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A&E >  Food

Dorothy Dean presents: Valentine’s Day pinwheel cookies will have your sweetheart spinning

UPDATED: Mon., Feb. 8, 2021

By Audrey Alfaro For The Spokesman-Review

This Valentine’s Day, say “I love you” in the sweetest way possible – with a homemade treat. Festive and scrumptious, these red-and-white pinwheel cookies would have even Cupid mesmerized.

Made with a simple sugar cookie dough, the cookies have a buttery crumb and slightly crisp texture. They’re also encircled in sprinkles, which adds a welcoming crunch.

If that stunning swirl has you doubting your baking abilities, I assure you, they’re easier to make than you think. A little patience is all that’s required, as the process involves chilling time.

Made with one cookie dough, the dough is divided into two halves, leaving one half white and dyeing the other half red.

Each dough is then rolled out (chilled) and then stacked together and rolled tightly, like a cinnamon roll. The log is then coated in sprinkles (chilled), before being sliced and baked. Simple enough, right?!

Be it a batch for the sweethearts in your life, a classroom treat for the kiddos or your galentine’s squad, these are sure to warm the heart and satisfy the sweet tooth.

This recipe is also super versatile, as the colors, sprinkles and extract flavors can be swapped to match any occasion or holiday.

For St. Patrick’s Day, use green dye and mint flavor. Easter would be lovely with a hint of lemon and pretty pastels, which would also be perfect for baby showers.

For the Fourth of July, divide the dough in thirds, adding in a blue layer; do the same for Christmas, with the added layer being green. Black and orange just screams Halloween, or try green and purple.

Valentine’s Pinwheel Cookies

Adapted from

3 cups all-purpose flour

½ teaspoon baking powder

½ teaspoon salt

1 cup unsalted butter, room temperature

1 ⅓ cups sugar

2 eggs

2 teaspoons vanilla extract

Red food coloring

Sprinkles/decorations of your choice

Combine the flour, baking powder and salt together in a medium bowl; set aside.

Add the butter into the bowl of an electric mixer fitted with a paddle attachment and beat until smooth. Add the sugar and beat until creamy and fluffy. One at a time, add in the eggs, followed by the vanilla extract and continue beating at medium speed until combined.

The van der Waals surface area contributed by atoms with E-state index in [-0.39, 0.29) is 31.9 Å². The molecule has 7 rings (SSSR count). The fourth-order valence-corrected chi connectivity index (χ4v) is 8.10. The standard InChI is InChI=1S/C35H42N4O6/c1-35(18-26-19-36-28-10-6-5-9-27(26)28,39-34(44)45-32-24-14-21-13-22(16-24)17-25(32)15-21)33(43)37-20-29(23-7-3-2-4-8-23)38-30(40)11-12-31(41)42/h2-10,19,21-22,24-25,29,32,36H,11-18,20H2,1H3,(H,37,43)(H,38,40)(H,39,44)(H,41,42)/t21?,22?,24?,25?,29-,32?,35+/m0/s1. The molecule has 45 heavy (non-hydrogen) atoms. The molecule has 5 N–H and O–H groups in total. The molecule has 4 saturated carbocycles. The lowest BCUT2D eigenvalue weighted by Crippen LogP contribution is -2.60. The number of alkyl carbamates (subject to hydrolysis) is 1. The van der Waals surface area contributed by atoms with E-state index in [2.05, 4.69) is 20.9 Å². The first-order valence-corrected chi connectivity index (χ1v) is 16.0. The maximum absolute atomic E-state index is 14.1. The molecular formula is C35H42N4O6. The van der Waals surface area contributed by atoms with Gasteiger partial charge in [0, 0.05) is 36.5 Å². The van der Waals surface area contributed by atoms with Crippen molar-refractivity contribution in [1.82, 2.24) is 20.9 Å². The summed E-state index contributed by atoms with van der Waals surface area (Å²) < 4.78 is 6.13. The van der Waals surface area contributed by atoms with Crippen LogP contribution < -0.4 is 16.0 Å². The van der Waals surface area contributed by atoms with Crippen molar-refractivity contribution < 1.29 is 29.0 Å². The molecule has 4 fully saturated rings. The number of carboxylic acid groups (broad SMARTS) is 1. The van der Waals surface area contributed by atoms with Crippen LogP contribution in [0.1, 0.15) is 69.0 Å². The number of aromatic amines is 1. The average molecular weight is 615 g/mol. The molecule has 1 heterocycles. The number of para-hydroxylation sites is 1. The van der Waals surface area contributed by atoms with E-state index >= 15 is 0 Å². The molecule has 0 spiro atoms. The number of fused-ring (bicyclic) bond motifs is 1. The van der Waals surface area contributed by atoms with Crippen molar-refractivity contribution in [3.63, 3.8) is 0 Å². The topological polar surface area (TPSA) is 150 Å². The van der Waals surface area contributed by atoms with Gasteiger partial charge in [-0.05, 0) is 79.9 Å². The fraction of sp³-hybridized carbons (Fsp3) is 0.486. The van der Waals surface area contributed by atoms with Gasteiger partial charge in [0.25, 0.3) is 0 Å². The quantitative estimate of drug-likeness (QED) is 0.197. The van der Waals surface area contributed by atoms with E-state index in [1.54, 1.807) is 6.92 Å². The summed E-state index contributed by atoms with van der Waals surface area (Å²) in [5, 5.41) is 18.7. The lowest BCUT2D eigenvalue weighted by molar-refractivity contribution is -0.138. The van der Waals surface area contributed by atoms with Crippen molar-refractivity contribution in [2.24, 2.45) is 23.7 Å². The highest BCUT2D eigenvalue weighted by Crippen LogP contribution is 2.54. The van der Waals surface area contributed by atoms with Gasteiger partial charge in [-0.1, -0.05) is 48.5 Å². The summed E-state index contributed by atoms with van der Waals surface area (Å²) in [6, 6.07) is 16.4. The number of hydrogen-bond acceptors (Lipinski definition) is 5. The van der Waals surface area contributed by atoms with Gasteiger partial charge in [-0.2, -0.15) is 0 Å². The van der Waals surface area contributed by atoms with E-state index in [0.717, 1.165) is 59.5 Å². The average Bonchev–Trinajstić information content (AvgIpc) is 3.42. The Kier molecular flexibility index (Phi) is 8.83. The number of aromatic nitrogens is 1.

Add in the flour mixture, ⅓ at a time, and mix on low until thoroughly combined.

Remove the dough from the bowl and split it evenly in half. (I used a kitchen scale to ensure that both portions were even.)

Place one half back in the mixing bowl and add red food coloring and mix until the desired shade is reached.

Shape each dough into an 8-inch square, then wrap each one in plastic wrap and refrigerate until firm, about 30 minutes.

Remove the squares from the refrigerator and slice each of them in half – you should have four rectangles at this point (two white, two red).

Take out two sheets of wax or parchment paper and place a white dough rectangle on each sheet. Then, place a red dough rectangle on top of each white rectangle.

Take out two more sheets of wax/parchment paper and place them on top of each dough stack. Roll out each stack into a rectangle about ¼-inch thick.

Remove the sheet of wax/parchment paper from the top of each stack, and, starting from the short side of the rectangle, roll each stack tightly into a log.

Pour the sprinkles into a shallow baking sheet or dish, and roll and press each log into the sprinkles until fully coated.

Wrap each log in a sheet of wax or parchment paper and then plastic wrap. Refrigerate for at least 3 hours.

When ready to bake, preheat the oven to 350 degrees and line two baking sheets with parchment paper or a Silpat mat. Roll each log on the counter a bit to get rid of any flat sides.

Unwrap the logs and slice each of them into ¼-inch-thick rounds. Place the cookies about 1 inch apart on baking sheets and bake each sheet 9-11 minutes, until edges are slightly golden.

Let the cookies cool for 5 minutes on the baking sheet before transferring them to a cooling rack to cool completely.

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